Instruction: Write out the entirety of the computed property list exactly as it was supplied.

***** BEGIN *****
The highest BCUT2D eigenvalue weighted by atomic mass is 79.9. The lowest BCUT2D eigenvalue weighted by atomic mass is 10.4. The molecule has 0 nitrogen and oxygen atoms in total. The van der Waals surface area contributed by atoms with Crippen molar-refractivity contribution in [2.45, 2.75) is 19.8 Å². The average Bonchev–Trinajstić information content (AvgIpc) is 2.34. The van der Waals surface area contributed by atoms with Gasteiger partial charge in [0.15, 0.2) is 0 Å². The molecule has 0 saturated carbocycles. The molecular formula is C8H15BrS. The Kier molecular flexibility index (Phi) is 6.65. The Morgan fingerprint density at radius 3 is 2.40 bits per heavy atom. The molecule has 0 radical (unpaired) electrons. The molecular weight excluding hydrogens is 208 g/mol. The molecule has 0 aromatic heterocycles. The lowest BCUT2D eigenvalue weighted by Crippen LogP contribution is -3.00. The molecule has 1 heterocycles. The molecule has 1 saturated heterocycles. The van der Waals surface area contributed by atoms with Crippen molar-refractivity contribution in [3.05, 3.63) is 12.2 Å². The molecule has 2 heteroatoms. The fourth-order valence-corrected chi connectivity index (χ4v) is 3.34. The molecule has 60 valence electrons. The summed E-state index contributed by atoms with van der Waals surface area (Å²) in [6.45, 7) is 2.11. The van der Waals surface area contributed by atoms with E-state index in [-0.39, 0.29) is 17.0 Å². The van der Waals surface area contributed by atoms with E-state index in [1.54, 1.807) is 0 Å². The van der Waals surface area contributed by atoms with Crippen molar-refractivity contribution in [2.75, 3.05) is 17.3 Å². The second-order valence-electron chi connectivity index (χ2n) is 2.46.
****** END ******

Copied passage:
The highest BCUT2D eigenvalue weighted by atomic mass is 79.9. The lowest BCUT2D eigenvalue weighted by atomic mass is 10.4. The molecule has 0 nitrogen and oxygen atoms in total. The van der Waals surface area contributed by atoms with Crippen molar-refractivity contribution in [2.45, 2.75) is 19.8 Å². The average Bonchev–Trinajstić information content (AvgIpc) is 2.34. The van der Waals surface area contributed by atoms with Gasteiger partial charge in [0.15, 0.2) is 0 Å². The molecule has 0 saturated carbocycles. The molecular formula is C8H15BrS. The Kier molecular flexibility index (Phi) is 6.65. The Morgan fingerprint density at radius 3 is 2.40 bits per heavy atom. The molecule has 0 radical (unpaired) electrons. The molecular weight excluding hydrogens is 208 g/mol. The molecule has 0 aromatic heterocycles. The lowest BCUT2D eigenvalue weighted by Crippen LogP contribution is -3.00. The molecule has 1 heterocycles. The molecule has 1 saturated heterocycles. The van der Waals surface area contributed by atoms with Crippen molar-refractivity contribution in [3.05, 3.63) is 12.2 Å². The molecule has 2 heteroatoms. The fourth-order valence-corrected chi connectivity index (χ4v) is 3.34. The molecule has 60 valence electrons. The summed E-state index contributed by atoms with van der Waals surface area (Å²) in [6.45, 7) is 2.11. The van der Waals surface area contributed by atoms with E-state index in [-0.39, 0.29) is 17.0 Å². The van der Waals surface area contributed by atoms with E-state index in [1.54, 1.807) is 0 Å². The van der Waals surface area contributed by atoms with Crippen molar-refractivity contribution in [2.75, 3.05) is 17.3 Å². The second-order valence-electron chi connectivity index (χ2n) is 2.46.